Excerpt from If the Creek Don't Rise by Leah Weiss, plus links to reviews, author biography & more

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If the Creek Don't Rise

by Leah Weiss

If the Creek Don't Rise by Leah Weiss X
If the Creek Don't Rise by Leah Weiss
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    Aug 2017, 320 pages


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Book Reviewed by:
Sarah Tomp
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"Help do what?" I say and look back at Sadie, who still stares into the woods with a pull that won't natural.

"Get set up for school."

Marris sees Roy and Billy, too, and her face wilts. She pleads. "Honey, you come on home with us. Let us tend to you and give you a place to rest. You need to be with folks who love you. You and your baby need to be in a good place for a while. Right, Gladys?"

I don't pour syrup on Sadie and beg. Won't do any good. Plus I know when I'm not needed. Every time Sadie cuts her eyes over to Roy, he pulls her away from here with his stare. Sadie won't leave with Marris and me so I don't waste my breath.

She says, "I best get back to Roy," in a little-girl voice, then walks away and waves at the teacher and Preacher like she's leaving regular church and going home to a fried chicken dinner. That girl could break your heart if you let her.

We climb in the truck with the windows down, and when Marris turns the starter, it backfires like a gunshot. Only the teacher pays any mind. She ducks and laughs nervous.

"Well…" Marris says after we turn round and head downhill, and I know I'm gonna get a earful about that tall teacher who wears britches and got hair chopped off, who nobody in the valley wants so she come up here to beg for a job, and we get leftovers like always.

All Marris says is, "Roy needs killing."


I sleep under a extra quilt cause of the nip in the air. I wake up with a stiff neck, a sour belly, and Walter on my mind, and the day goes down from there.

I put on my housedress, and when I put my arm through the sleeve, it rips. I add two sweaters against the chill, then open the bedroom door and the knob comes off. Wearing bedroom slippers, I stub my toe on a loose board and bleed like a stuck pig. When I reach the stairs, the top step tilts, and I bounce down the steps on my fanny. I land upright at the bottom, my legs splayed, my head dizzy.

What a nasty tumble!

I take stock, wiggle my fingers and toes, and turn my neck. Nothing's broke, though I'll have bruises the size of flapjacks on my backside for sure. I sit till I get my wind back before I stand. If I got killed or hurt bad, nobody'd find me cept Marris. Good thing she comes most every day. I grab holt of the newel post to pull up on, and damn if it don't almost give way. I bawl like a baby and can hardly catch my breath from crying.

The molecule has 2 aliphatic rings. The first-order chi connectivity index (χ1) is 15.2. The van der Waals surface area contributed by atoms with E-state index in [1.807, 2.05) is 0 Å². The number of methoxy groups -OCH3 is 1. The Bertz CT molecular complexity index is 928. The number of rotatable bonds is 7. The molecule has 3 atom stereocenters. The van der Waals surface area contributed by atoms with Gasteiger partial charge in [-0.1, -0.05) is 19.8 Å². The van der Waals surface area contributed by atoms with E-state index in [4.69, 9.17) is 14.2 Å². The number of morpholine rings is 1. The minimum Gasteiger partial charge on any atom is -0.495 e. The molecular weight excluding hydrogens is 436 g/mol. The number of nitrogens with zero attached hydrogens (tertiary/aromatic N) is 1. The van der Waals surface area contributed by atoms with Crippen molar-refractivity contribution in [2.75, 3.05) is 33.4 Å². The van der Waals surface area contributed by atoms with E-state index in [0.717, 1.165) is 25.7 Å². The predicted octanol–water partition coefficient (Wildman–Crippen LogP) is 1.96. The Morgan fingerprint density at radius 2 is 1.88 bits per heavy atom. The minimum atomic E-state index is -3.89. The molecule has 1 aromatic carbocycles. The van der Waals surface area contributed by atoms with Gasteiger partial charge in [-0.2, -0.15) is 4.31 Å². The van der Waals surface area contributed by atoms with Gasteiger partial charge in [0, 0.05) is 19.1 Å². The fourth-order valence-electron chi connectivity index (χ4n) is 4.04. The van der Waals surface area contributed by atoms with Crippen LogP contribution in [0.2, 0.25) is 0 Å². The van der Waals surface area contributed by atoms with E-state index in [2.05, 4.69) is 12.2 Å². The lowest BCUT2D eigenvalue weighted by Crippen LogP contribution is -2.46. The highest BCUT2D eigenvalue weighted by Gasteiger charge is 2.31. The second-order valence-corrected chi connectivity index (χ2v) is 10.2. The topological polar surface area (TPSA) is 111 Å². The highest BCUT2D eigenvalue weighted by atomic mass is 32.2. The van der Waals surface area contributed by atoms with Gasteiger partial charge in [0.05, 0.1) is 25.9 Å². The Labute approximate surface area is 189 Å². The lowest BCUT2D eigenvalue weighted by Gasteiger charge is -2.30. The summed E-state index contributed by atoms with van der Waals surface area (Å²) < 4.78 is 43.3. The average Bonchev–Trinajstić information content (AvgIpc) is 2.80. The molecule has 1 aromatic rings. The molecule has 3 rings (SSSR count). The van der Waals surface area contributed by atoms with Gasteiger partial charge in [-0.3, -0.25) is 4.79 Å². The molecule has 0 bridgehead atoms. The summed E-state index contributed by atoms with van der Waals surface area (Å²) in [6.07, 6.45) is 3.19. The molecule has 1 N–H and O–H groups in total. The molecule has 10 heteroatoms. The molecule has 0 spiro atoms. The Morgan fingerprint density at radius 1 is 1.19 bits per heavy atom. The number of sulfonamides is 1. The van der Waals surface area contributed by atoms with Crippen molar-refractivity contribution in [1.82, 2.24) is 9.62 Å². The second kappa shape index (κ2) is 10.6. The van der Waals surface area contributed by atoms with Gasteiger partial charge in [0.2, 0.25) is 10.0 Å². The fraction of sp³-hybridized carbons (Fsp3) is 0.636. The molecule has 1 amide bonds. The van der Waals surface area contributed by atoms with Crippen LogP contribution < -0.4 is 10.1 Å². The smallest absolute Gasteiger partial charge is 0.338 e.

I'm scared.

There, I said it, dammit. I'm scared.

My house is falling down with me in it. There's no two ways about it. Another leak in the roof, a window that won't open, one that won't close, a rotten step broke through. I wouldn't mind if I was to die soon, but truth be told, I still get round pretty good. Can shoot a tin can at ten paces, and my constitution's sound. The way things are going, my house will fall down before my time is up. Then what? I'd be in a pickle is what. This morning's put me in a bitter mood, and there ain't a quick fix for it.

Marris comes through my front door and yells out her name while I look out the kitchen window and don't move. She starts talking right off.

"Got your mail from Mr. Turner. He drive by delivering when I come, so I saved you a walk to the mailbox."

Last night's dishes are piled in the sink, and supper scraps are in the skillet. Marris reaches for the coffeepot. It's cold and the coffee's old. She looks straight at me for the first time, and her tone turns pitiful tender. "You okay?"

I don't say. Tender makes me close in on myself. I wait till she asks again like I know she will.

"Honey, it's me, Marris… You okay?"

"I know who you is, for God's sake. And no, I'm not okay.

And there's not a damn thing you can do about it." I bump Marris out of the way with my hip, ignore my body aches, rinse and fill the old coffeepot, bang it harder than need be, and make fresh coffee.

Excerpted from If the Creek Don't Rise by Leah Weiss. Copyright © 2017 by Leah Weiss. Excerpted by permission of Sourcebooks. All rights reserved. No part of this excerpt may be reproduced or reprinted without permission in writing from the publisher.

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